I ask him what he means by that, what meaning he can find in an amateur MMA fight that he can apply to his life as a doctor.

“You can’t make any wise decision in life if you’re angry or scared or anything of that sort,” he says. “It’s what I am learning do to as an ER doctor--taking a deep breath and make the right decision no matter how horrible the situation is. This is the same task of the fighter. To not make emotional decisions. I don’t know anyone who can control his or her emotions while trying to kick someone’s ass. I get that’s what the goal is, but I don’t know how to do that in a complete way yet.”

After a couple of fights go by without a hitch, a fighter gets cut under his eye in the third round. Backstage, Darragh decides to glue it shut with a Dermabond glue-pen instead of giving him stitches. Not too concerned, he holds the cut shut as he tells the fighter that the glue is strong and won’t wash out for a couple weeks. Panicked, the fighter points out that part of his eyelid seems to have been glued shut. Darragh quickly peels it open and tells him he’ll be fine.


“MMA is the ultimate luxury in that healthy people are putting their bodies at risk for the sake of art,” Darragh tells me when the surgery is over. “It’s the counterpoint of those who are fighting in the ER over things they have no control of, like cancer or a car crash. The MMA athlete chooses to participate in a fight for their life. They put themselves in this mock-trail of your fight-or-flight instinct in exchange for the means to practice cultivating emotional control. I have to face fear as a doctor in the same way everyday, but the consequences of my decisions are far more severe. That’s what is so great about MMA: getting that frazzled feeling and having the chance to work through it. It’s a method to work on getting past those dark places that make you want to flee instead of fight. Overload vs. desensitization.”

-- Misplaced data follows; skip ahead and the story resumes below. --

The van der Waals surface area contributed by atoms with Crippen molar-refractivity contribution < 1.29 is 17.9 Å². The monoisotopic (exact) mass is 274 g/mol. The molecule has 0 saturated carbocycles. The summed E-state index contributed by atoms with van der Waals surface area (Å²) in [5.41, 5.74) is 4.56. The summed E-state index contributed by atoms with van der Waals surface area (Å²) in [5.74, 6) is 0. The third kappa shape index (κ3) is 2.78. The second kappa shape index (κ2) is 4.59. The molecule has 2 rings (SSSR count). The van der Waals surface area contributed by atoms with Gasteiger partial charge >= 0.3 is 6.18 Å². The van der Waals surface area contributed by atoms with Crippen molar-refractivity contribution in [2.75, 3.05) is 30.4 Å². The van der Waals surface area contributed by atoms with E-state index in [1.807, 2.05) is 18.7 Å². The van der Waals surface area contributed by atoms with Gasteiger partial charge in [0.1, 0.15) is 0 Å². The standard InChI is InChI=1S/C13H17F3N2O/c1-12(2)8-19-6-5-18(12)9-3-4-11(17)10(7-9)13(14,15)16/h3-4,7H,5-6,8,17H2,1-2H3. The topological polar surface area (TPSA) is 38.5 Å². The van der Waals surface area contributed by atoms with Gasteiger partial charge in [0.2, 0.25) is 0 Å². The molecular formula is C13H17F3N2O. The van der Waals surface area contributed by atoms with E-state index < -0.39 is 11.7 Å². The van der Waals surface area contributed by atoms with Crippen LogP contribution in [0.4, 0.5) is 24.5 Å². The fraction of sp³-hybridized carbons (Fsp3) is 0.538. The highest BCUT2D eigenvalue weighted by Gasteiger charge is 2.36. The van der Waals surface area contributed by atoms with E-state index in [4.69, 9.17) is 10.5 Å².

We watch a few more fights cage-side before two heavyweights enter and we see our first big knockout of the night. Darragh and another ringside doctor, a Harvard-trained cardiologist, rush in to assess the injury. The fighter recovers and the event ends on a positive note.


As we leave to go drink pints of Murphy’s at Darragh’s older brother’s downtown bar, The Lash, to drown any remaining emotional demons not already exorcised by the gods of MMA, I ask Darragh why he keeps coming back to MMA and how the sport relates to his life as a doctor.

“In MMA, there is no fleeing because you are in a fucking cage,” he says. “When you are defeated, it’s a total defeat. There is also no fleeing in the ER. It’s final. The finality of it. It’s the terminality and the ending of life or any type of stress to the body in general that is compelling. Yes, there is a spectrum to being beat in the ring and a spectrum to being sick. I am not saying that it is as serious as having someone on your operating table, but the final moments in an MMA match are reminiscent of our fight to save lives in the ER. It’s still just fighting to me at the most basic level.”